Familiars is taken to impossible heights in the live arena.City: Bristol
Date: 27th October 2014 Brooklyn’s The Antlers are a wildly different outfit to that which released Hospice in 2009, widely regarded as one of the most affecting albums of the decade.
It’s been followed by 2011’s sombre but hopeful Burst Apart, the ethereal between-album EP Undersea and latest cut, Familiars. The setlist chosen for the current tour, promoting the latter release, is almost entirely made up of tracks from said album, showing a supreme confidence in the band’s most recent work, especially with such an esteemed list of older tracks to choose from. Sadly, there are still those who will yell “play something from Hospice!” two songs into the set, and the sighs meeting the heckle from onstage show a band reluctant to rest and rely on their adored back catalogue.
“Play something from Hospice!“
Familiars is a woozy trip of synth and brass, which is taken to a startlingly different place in the live arena, becoming ten times as epic. When tracks from the widely adored Hospice are littered into the set, though, they are changed up to fit this new style, and take the cutting sorrow of ‘Kettering’ to new, dreamy heights.
The set is (by frontman Peter Silberman’s admission alone – from the audience it sounds glorious as ever) plagued by Silberman’s waining voice, and before Burst Apart offering ‘I Don’t Want Love’, Silberman admits he might struggle to meet the song’s painfully high-noted finale. He manages it with seemingly no sweat though, and the subsequent applause is raucous.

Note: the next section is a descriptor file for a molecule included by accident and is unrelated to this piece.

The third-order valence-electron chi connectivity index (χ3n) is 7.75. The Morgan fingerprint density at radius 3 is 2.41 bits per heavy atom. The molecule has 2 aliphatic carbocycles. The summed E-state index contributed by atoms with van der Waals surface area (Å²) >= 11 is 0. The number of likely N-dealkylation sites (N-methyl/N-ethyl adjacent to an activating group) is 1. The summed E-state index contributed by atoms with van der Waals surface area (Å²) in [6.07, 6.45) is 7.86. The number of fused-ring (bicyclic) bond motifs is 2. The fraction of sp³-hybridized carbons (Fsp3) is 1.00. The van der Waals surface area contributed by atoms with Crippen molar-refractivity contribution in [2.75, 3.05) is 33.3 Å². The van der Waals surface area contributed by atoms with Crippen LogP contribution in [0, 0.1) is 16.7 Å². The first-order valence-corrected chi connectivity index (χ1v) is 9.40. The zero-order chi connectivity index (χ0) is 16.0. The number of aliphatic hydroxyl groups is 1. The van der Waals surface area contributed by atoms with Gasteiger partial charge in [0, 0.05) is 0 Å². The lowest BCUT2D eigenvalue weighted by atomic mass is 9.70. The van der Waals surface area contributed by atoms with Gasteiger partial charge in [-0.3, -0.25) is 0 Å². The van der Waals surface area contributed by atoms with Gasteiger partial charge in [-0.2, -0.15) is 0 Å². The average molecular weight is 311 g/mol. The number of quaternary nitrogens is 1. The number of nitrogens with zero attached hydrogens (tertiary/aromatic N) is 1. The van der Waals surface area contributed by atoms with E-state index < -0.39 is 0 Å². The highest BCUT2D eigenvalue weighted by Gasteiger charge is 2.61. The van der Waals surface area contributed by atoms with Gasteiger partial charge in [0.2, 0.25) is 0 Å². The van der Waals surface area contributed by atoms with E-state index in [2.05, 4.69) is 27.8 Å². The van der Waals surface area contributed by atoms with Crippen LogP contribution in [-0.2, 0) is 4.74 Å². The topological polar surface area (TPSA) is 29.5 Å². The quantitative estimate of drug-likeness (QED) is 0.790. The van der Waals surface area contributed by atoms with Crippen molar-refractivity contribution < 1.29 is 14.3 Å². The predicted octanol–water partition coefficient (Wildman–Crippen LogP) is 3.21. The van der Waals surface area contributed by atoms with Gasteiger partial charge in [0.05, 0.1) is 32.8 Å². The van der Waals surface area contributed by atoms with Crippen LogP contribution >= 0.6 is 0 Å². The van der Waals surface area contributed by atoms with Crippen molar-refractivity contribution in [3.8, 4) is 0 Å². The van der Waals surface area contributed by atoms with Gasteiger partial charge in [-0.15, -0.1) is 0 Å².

The scattering of older songs amongst the Familiars-built skeleton of the set is well received, and seems more than a token gesture on the band’s part; they do believe Familiars is their best effort, but that brings no disdain for Hospice and co.
“The continuous progression and improvement of The Antlers is clearly evident”
‘Putting The Dog To Sleep’, Burst Apart‘s crushing final offering, is as stunning as it ever was, and the encore of ‘Epilogue’ leaves few dry eyes. The continuous progression and improvement of The Antlers is clearly evident, yet this effort on the band’s part doesn’t seem to have led them to bigger rooms than their last trip across the Atlantic.
Granted, The Antlers aren’t as cripplingly sad as they used to be, but drip feeding these moments into a dreamy, woozy set of new material provides a striking balance. If only the stunning progression of Silberman and co was being rewarded by bigger venues to match their never-ending ambition.
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Words by Will Richards | Photo by Shervin Lainez